As a second wave of the coronavirus pandemic sweeps through parts of Europe, the Spanish public is not optimistic. The latest poll conducted in Spain by Redfield & Wilton Strategies finds that 60% of Spanish respondents think the worst is yet to come in Spain with respects to the timeline of the pandemic. Less than a quarter (24%) think the worst is behind Spain. The degree of pessimism is much higher now than in June, when only 39% thought the worst was yet to come, or even compared to July, when 53% thought the worst was yet to come.
Pessimism is pervasive across the political spectrum, but particularly strong among those who voted for right-leaning parties in the November 2019 General Election: 72% of those who voted for the Popular Party (PP) and 76% of those who voted for Vox think the worst of the pandemic is yet to come in Spain. Pessimism, however, is not exclusive to voters of the right-leaning parties: 52% of those who voted for the ruling Socialist Party (PSOE) and 48% of those who voted for its coalition partner Unidas Podemos also think that the worst of the pandemic is yet to come in Spain.
At this stage, 57% of respondents think it is likely there will be another nationwide lockdown. Despite the fact that the Spanish Government has managed to avoid a nationwide second wave of the pandemic through local lockdowns, only a third of Spanish respondents (34%) think it is unlikely that there will be a second national lockdown.
The Spanish public are generally concerned about the current coronavirus situation in the country. Overall, 46% disagree that the coronavirus situation in Spain is relatively under control and that other countries are overreacting by closing their borders to Spain. Only a quarter (25%) agree that the situation is under control.
Indeed, the Spanish public continues to view the pandemic seriously: 57% disagree that the severity of the coronavirus situation in Spain has been exaggerated. On the other hand, just 22% agree that the severity of the situation has been exaggerated.
Despite the widespread pessimism, a clear plurality (42%) also agreed that Spain is reporting a higher number of new cases than other European countries because Spain is testing far more asymptomatic people than other countries, while less than a quarter (23%) disagree.
Thinking about the recent increase in coronavirus cases in Spain, 59% think the public is primarily to blame because it has not followed the social distancing rules. On the other hand, 39% think the Spanish Government is primarily to blame.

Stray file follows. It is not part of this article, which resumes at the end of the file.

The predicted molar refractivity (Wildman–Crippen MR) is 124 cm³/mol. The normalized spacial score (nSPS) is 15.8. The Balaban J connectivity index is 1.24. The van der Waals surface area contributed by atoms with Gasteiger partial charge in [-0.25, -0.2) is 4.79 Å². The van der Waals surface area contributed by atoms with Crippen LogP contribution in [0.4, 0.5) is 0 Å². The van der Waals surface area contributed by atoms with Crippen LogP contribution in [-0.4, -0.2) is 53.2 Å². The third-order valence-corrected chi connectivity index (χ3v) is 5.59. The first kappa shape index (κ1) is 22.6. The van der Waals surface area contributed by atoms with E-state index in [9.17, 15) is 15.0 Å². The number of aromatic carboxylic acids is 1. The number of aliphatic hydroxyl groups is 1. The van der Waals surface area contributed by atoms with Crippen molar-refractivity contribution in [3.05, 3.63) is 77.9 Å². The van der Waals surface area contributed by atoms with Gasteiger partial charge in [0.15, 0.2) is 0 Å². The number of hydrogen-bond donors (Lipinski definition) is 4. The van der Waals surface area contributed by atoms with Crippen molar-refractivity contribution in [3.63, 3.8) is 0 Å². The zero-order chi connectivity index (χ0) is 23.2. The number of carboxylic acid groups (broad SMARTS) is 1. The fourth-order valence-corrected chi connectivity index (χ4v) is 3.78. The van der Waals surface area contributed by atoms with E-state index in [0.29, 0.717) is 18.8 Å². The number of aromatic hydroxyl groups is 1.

Over two thirds (69%) of PSOE voters consider that the public is primarily to blame for the second wave of the coronavirus pandemic. Interestingly, a majority (53%) of PP voters also blame the public rather than the Government, despite their political loyalties
Although respondents primarily blame the public, a clear majority (62%) consider that the Spanish Government’s actions in response to the coronavirus pandemic have fallen short. Meanwhile, just 24% think the Government’s actions have been adequate. Even among those who voted for the ruling Socialist Party, 46% think the Government’s actions fell short, whereas 45% think they have been adequate (a difference that falls within the margin of error of the poll).
In its overall assessment of how Prime Minister Pedro Sanchez has handled the crisis, the Spanish public was very critical: a strong plurality (49%) disapprove of how Sanchez has handled the crisis, compared to 30% who do approve. Sanchez’s approval rating has deteriorated substantially compared to our polling in mid-July, when 37% approved and 43% disapproved of his handling of the crisis, or in mid-June, when 36% approved and 44% disapproved. A possible reason for this decline is the perception that Sanchez’s Government is failing to take responsibility for managing the second wave of the pandemic and is instead making provincial governments responsible for handling it, leaving many local politicians overwhelmed and uncoordinated.
Overall, the Spanish public continues to lose trust in the Government’s ability to steer the country through a second wave of the pandemic and considers a second national lockdown likely. At this stage, a clear plurality of respondents disagree that the current situation is under control. Most respondents from both major parties believe the public, rather than the Government, is at fault for the continued spread of the pandemic, although they also consider that increased testing of asymptomatic people is a factor in the increased number of cases.